Canada Hesitates on Plan for F-35 Jets
Canada’s plan to buy 65 F-35 fighter jets from Lockheed Martin grew less certain on Tuesday after a scathing report by the country’s auditor general.
While large military contracts are often politically contentious in Canada, the Conservative government’s decision in 2010 to join the United States in selecting the F-35 as the country’s next fighter aircraft has been particularly controversial.
Cost increases and delays in the F-35 program have caused headaches for both governments, and Canadian critics argue that the aircraft costs too much and is too sophisticated for the needs of the country’s air force.
Michael Ferguson, the auditor general, said on Tuesday that his staff had concluded that the F-35 was selected without a “fair competition” and that the Canadian military had underestimated the cost of the aircraft and overstated industrial spinoffs for Canadian manufacturers. He added that the government had not made sufficient provisions to handle increased costs.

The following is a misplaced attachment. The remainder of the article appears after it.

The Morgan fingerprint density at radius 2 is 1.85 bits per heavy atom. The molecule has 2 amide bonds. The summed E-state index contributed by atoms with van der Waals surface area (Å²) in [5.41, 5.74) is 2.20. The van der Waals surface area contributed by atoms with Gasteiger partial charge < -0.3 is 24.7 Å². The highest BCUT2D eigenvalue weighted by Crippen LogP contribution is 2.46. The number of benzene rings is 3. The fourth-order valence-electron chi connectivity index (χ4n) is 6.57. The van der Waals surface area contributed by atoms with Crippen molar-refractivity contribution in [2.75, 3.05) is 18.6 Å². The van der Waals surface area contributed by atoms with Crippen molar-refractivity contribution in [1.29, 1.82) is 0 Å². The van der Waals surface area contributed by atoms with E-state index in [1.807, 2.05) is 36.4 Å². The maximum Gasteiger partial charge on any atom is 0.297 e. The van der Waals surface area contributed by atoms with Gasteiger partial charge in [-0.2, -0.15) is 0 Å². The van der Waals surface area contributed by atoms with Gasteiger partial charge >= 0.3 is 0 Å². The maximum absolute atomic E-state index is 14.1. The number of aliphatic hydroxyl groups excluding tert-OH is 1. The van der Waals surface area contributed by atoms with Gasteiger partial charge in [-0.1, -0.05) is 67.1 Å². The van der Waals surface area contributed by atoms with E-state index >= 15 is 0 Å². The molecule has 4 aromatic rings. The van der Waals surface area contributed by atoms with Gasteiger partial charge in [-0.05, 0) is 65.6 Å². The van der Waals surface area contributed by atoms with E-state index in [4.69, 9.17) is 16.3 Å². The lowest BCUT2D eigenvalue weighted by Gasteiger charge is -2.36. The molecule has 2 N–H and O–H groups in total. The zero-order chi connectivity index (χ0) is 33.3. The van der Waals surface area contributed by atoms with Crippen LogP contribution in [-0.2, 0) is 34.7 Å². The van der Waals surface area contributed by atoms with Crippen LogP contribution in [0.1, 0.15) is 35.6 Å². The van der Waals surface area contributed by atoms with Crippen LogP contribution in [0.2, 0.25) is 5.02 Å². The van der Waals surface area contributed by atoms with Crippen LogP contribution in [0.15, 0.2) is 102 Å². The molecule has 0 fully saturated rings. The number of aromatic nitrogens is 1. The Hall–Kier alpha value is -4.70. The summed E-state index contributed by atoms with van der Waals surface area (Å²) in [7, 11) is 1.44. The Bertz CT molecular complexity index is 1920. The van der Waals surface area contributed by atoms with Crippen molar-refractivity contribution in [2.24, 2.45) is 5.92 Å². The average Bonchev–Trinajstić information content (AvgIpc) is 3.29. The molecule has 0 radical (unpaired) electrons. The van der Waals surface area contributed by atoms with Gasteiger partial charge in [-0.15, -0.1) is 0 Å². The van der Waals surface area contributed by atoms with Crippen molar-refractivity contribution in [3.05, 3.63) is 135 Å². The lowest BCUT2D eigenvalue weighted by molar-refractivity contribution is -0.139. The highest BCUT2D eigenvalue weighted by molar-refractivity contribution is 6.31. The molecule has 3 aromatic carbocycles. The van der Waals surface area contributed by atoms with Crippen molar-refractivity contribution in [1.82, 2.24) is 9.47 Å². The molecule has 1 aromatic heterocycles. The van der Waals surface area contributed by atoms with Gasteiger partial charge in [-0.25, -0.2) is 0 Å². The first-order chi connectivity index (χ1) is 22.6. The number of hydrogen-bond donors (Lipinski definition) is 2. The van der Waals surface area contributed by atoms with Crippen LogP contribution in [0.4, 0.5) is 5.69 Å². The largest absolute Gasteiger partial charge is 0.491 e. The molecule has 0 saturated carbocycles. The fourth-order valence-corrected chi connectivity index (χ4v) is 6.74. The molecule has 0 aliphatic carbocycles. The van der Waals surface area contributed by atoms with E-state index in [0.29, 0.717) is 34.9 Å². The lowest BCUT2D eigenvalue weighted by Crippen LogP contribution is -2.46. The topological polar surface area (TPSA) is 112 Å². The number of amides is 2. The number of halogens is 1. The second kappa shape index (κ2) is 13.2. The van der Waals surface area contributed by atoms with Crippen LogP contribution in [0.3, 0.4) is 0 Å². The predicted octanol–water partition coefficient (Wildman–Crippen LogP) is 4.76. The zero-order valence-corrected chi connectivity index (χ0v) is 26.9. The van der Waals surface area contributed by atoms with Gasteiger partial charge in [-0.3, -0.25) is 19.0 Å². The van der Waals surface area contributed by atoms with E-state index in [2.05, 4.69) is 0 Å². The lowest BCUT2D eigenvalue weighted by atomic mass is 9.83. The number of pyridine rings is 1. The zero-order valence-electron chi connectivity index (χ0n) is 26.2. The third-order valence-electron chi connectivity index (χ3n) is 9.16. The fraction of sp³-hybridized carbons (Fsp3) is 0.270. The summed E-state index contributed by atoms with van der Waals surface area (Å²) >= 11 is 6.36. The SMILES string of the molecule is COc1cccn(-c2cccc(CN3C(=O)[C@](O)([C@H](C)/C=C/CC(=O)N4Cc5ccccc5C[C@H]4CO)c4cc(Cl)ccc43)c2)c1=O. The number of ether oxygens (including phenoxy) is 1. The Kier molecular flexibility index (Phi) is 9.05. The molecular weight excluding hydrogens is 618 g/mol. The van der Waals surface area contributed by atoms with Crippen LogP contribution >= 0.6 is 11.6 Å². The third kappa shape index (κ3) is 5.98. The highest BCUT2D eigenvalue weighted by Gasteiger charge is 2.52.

“There were significant problems in the decision making process,” Mr. Ferguson told a news conference here. “For this kind of a purchase, a $25 billion purchase, they should have done a better job.”
The report does not deal with the role of politicians in the process. By law, the auditor general’s department may review only the work of public servants.
Initially, the Conservative government led by Prime Minister Stephen Harper vigorously defended the purchase of F-35s, at times suggesting that its critics did not have the safety and well-being of members of the military in mind.
But over the last several weeks, Mr. Harper and the cabinet minister responsible for military procurement have been distancing the government from the program.
“At some point we will have to make a final decision,” Mr. Harper said last month. “But obviously we have not signed a contract so that we can retain our flexibility in terms of ensuring the best deal for taxpayers.”